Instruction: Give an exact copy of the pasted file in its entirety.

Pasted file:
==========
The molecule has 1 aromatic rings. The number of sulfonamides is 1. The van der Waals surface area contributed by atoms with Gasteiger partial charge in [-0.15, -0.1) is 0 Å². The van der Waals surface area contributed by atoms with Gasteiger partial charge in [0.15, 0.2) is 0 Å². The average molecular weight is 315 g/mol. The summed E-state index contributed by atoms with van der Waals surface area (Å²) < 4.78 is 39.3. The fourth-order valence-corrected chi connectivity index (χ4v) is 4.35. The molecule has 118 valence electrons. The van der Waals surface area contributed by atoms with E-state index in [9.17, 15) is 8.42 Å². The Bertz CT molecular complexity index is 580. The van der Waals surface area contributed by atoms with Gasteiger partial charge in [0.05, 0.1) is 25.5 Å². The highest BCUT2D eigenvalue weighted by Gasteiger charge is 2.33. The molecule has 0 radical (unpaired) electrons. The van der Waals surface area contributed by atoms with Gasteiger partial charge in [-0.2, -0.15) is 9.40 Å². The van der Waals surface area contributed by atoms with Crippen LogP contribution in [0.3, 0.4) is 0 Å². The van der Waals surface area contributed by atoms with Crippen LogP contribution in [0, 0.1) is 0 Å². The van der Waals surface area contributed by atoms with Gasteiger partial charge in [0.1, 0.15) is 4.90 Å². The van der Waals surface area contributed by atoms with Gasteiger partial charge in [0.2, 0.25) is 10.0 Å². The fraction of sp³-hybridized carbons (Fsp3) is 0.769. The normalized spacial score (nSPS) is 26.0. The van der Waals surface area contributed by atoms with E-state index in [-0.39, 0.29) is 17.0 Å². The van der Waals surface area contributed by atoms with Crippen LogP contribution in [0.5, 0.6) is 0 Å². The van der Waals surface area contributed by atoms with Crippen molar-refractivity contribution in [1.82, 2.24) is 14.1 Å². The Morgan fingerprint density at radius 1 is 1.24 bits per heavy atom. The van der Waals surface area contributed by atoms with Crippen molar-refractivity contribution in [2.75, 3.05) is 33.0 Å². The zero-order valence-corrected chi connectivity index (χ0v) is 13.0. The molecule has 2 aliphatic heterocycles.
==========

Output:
The molecule has 1 aromatic rings. The number of sulfonamides is 1. The van der Waals surface area contributed by atoms with Gasteiger partial charge in [-0.15, -0.1) is 0 Å². The van der Waals surface area contributed by atoms with Gasteiger partial charge in [0.15, 0.2) is 0 Å². The average molecular weight is 315 g/mol. The summed E-state index contributed by atoms with van der Waals surface area (Å²) < 4.78 is 39.3. The fourth-order valence-corrected chi connectivity index (χ4v) is 4.35. The molecule has 118 valence electrons. The van der Waals surface area contributed by atoms with E-state index in [9.17, 15) is 8.42 Å². The Bertz CT molecular complexity index is 580. The van der Waals surface area contributed by atoms with Gasteiger partial charge in [0.05, 0.1) is 25.5 Å². The highest BCUT2D eigenvalue weighted by Gasteiger charge is 2.33. The molecule has 0 radical (unpaired) electrons. The van der Waals surface area contributed by atoms with Gasteiger partial charge in [-0.2, -0.15) is 9.40 Å². The van der Waals surface area contributed by atoms with Crippen LogP contribution in [0.3, 0.4) is 0 Å². The van der Waals surface area contributed by atoms with Crippen LogP contribution in [0, 0.1) is 0 Å². The van der Waals surface area contributed by atoms with Gasteiger partial charge in [0.1, 0.15) is 4.90 Å². The van der Waals surface area contributed by atoms with Gasteiger partial charge in [0.2, 0.25) is 10.0 Å². The fraction of sp³-hybridized carbons (Fsp3) is 0.769. The normalized spacial score (nSPS) is 26.0. The van der Waals surface area contributed by atoms with E-state index in [-0.39, 0.29) is 17.0 Å². The van der Waals surface area contributed by atoms with Crippen LogP contribution in [0.5, 0.6) is 0 Å². The van der Waals surface area contributed by atoms with Crippen molar-refractivity contribution in [1.82, 2.24) is 14.1 Å². The Morgan fingerprint density at radius 1 is 1.24 bits per heavy atom. The van der Waals surface area contributed by atoms with Crippen molar-refractivity contribution in [2.75, 3.05) is 33.0 Å². The zero-order valence-corrected chi connectivity index (χ0v) is 13.0. The molecule has 2 aliphatic heterocycles.